Your request suggests that the meaning of the phrase “for a period of one year” in §4a-59a(b) is not “plain and unambiguous,” as Conn. Gen. Stat. §1-2z provides.  The phrase may simply mean that DAS may extend contracts for any period up to and including one year.  It could also mean that DAS may extend contracts only for a period of exactly one year.  The legislative history of §4a-59a(b) is silent as to the meaning of the phrase. Accordingly, it is appropriate to employ other recognized interpretive tools, such as policy, existing legislation and common sense, to seek a rational and sensible result when construing the phrase. 

 

Conn. Gen. Stat. § 4a-59a limits the ability of DAS to continue extending the same contract repeatedly, thereby ensuring compliance with the statutory mandate of competitive procurement.  In enacting subsection (b), the General Assembly waived the two extension rule of subsection (a) in very limited fashion by authorizing one more extension “for a period of one year” in the case of  four specified essential service contracts, namely, “[j]anitorial, building maintenance, security and food and beverage” contracts. 

 

It appears that the General Assembly recognized the practical circumstance that the transition from one contractor to another in these basic and essential services might transcend the term already extended under Subsection (a).  In light of this apparent purpose, it would be reasonable for DAS to interpret  “for a period of one year” to mean the time needed to complete the competitive contracting process, but only for the limited period necessary to accomplish this and in no event more than one year.  The State rarely needs a full year after a contract expires to award a new contract through the competitive procurement process.  Often the competitive procurement process is complete prior to the expiration of the existing contract.  Sometimes the process is not complete prior to that date, in which case the State may only need a few days, weeks or months before awarding and transitioning to the new contract.  It would be rational and sensible for the General Assembly to permit contract extensions for only such limited time as is necessary to comply fully, effectively and fairly with the competitive procurement process rather than for it to mandate strictly a 365 day extension for the same purpose, when a lesser period would be sufficient.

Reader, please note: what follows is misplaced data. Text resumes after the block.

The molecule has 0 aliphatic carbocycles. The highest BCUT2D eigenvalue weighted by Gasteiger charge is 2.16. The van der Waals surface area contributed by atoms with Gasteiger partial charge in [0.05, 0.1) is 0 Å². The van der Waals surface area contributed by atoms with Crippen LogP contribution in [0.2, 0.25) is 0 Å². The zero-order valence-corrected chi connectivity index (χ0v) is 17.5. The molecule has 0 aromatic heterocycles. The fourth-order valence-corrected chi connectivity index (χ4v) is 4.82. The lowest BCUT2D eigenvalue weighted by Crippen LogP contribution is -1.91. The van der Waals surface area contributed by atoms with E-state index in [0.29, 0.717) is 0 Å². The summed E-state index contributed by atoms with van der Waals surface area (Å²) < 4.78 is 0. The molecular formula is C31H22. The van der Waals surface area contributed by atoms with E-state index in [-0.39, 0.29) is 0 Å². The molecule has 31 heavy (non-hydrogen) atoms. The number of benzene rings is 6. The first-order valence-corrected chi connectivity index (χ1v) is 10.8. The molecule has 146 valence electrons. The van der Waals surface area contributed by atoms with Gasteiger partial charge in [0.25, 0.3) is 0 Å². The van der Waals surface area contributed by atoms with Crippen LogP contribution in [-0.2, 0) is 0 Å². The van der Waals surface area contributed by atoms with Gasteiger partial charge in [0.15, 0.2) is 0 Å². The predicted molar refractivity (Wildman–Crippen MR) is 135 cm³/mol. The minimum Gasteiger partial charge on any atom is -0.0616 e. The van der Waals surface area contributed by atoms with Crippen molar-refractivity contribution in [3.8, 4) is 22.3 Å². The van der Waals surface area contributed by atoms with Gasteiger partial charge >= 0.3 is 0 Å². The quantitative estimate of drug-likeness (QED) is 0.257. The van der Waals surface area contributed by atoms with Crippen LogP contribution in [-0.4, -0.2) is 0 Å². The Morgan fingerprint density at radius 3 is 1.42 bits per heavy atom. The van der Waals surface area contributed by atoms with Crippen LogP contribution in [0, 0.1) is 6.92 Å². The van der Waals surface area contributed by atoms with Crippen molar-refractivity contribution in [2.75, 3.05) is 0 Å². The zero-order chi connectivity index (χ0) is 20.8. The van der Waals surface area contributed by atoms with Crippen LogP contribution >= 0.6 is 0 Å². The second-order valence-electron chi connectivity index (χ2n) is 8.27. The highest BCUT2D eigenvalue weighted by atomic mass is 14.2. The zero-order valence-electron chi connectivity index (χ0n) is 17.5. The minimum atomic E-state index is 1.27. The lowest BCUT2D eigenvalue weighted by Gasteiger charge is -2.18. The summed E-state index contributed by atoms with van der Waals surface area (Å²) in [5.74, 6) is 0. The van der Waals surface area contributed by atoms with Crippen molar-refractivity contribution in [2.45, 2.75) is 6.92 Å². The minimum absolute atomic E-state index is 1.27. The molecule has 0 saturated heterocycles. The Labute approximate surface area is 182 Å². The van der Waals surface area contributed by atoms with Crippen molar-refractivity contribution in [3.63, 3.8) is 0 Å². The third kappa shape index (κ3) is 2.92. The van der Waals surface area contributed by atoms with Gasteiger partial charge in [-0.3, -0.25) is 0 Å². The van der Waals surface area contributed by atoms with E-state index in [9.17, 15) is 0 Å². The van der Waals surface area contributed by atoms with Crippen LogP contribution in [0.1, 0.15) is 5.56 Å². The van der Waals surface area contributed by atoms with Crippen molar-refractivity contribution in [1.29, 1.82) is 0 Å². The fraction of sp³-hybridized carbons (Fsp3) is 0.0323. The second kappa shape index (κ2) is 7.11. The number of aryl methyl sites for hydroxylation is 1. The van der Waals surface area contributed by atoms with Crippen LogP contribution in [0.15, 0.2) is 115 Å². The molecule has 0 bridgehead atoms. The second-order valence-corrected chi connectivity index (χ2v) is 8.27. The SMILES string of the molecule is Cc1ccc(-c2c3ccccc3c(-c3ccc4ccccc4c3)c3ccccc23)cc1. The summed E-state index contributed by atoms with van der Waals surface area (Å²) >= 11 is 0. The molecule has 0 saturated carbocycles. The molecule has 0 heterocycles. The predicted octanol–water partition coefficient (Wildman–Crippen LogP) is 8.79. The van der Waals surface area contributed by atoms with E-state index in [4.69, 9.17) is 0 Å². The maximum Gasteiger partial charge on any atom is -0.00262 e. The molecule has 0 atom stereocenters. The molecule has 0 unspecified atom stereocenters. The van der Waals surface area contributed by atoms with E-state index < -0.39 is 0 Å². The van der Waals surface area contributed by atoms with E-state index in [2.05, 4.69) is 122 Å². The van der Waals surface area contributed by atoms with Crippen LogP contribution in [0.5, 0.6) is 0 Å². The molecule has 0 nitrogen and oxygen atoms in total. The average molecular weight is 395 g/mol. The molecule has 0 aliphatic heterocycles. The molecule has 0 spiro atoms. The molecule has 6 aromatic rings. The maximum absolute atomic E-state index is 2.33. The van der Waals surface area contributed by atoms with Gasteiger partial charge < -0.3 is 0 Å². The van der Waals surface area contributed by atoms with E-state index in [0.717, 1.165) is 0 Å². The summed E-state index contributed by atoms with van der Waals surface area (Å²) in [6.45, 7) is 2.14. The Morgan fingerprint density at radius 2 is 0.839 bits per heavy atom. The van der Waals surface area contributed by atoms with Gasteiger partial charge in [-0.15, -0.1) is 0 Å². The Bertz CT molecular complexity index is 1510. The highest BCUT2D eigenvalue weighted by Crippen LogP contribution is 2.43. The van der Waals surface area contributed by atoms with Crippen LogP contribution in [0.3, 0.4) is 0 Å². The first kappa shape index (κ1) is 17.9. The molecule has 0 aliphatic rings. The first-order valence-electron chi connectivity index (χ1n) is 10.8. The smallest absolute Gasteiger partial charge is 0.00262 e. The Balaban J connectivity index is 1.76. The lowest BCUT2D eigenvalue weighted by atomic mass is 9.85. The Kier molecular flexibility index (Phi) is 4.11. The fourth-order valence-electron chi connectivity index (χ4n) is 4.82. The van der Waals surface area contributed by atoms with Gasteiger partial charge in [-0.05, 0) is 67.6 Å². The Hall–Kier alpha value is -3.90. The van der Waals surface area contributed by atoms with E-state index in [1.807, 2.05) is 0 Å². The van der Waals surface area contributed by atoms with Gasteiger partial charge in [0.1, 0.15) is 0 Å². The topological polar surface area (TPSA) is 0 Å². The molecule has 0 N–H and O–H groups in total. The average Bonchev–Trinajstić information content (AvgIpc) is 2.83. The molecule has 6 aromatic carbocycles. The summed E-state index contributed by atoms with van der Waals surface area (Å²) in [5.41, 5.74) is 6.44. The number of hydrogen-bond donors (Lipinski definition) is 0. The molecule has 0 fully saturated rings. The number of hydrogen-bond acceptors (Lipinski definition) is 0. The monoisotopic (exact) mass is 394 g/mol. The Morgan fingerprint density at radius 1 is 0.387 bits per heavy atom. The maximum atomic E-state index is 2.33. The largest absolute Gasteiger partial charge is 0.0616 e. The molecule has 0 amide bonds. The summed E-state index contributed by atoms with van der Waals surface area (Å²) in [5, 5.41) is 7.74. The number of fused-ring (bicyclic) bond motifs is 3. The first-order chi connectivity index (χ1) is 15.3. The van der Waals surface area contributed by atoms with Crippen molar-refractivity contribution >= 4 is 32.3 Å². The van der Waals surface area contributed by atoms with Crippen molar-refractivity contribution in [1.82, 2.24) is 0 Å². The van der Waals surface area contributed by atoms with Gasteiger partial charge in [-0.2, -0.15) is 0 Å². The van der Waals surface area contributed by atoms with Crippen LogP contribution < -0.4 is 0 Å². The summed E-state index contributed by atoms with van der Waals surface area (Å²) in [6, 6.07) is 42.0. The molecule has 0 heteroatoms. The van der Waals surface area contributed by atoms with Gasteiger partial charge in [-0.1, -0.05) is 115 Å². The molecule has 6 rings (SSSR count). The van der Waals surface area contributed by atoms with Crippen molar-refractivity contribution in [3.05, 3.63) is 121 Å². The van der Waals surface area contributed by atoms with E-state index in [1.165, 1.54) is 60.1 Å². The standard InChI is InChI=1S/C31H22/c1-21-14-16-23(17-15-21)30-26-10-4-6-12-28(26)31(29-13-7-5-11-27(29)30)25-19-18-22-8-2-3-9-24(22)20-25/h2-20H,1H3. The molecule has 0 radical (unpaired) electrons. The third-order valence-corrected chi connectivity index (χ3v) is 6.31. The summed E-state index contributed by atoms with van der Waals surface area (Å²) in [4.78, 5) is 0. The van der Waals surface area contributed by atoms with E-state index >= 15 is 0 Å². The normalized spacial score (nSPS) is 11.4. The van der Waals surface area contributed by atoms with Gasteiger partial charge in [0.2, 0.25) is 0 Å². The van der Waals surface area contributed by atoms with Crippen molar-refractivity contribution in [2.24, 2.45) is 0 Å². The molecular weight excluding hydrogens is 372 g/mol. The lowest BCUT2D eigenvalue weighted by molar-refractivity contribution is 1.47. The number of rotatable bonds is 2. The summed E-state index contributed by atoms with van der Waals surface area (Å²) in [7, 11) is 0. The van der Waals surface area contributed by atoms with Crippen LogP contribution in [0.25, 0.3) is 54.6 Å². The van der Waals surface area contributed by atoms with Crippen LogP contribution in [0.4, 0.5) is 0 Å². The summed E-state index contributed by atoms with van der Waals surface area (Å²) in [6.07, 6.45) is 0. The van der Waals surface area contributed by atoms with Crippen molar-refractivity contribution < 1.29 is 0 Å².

Subsection (b), when construed together with subsection (a) and DAS’s other procurement statutes, would permit DAS to extend the specified essential service contracts for such time as needed, up to but not more than one year from the date such contracts would have expired.  Since the legislative history of subsection (b) does not provide DAS with interpretive guidance, and since DAS does have broad latitude in interpreting its own statutes, such interpretation is reasonable and consistent with its own procedural and procurement mandates and objectives as well as common sense. 

I trust this letter provides you with the answers to your questions.  If you need further information, please contact me.

Very truly yours,


RICHARD BLUMENTHAL